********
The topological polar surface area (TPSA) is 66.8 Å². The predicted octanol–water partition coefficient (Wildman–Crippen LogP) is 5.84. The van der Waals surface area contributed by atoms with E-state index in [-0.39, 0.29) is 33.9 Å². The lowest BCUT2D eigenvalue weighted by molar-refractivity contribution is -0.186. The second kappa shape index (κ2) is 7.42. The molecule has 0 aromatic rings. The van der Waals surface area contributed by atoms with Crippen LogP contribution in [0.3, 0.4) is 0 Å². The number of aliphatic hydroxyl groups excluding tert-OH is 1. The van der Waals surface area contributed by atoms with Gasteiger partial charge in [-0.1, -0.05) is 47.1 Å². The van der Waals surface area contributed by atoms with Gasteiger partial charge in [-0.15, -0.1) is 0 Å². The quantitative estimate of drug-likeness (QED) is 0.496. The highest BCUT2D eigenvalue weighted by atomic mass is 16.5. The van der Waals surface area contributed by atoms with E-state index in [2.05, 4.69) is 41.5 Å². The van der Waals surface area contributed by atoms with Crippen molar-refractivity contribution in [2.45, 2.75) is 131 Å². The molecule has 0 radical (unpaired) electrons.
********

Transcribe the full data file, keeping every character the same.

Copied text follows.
The topological polar surface area (TPSA) is 66.8 Å². The predicted octanol–water partition coefficient (Wildman–Crippen LogP) is 5.84. The van der Waals surface area contributed by atoms with E-state index in [-0.39, 0.29) is 33.9 Å². The lowest BCUT2D eigenvalue weighted by molar-refractivity contribution is -0.186. The second kappa shape index (κ2) is 7.42. The molecule has 0 aromatic rings. The van der Waals surface area contributed by atoms with Crippen LogP contribution in [0.3, 0.4) is 0 Å². The number of aliphatic hydroxyl groups excluding tert-OH is 1. The van der Waals surface area contributed by atoms with Gasteiger partial charge in [-0.1, -0.05) is 47.1 Å². The van der Waals surface area contributed by atoms with Gasteiger partial charge in [-0.15, -0.1) is 0 Å². The quantitative estimate of drug-likeness (QED) is 0.496. The highest BCUT2D eigenvalue weighted by atomic mass is 16.5. The van der Waals surface area contributed by atoms with E-state index in [2.05, 4.69) is 41.5 Å². The van der Waals surface area contributed by atoms with Crippen molar-refractivity contribution in [2.45, 2.75) is 131 Å². The molecule has 0 radical (unpaired) electrons.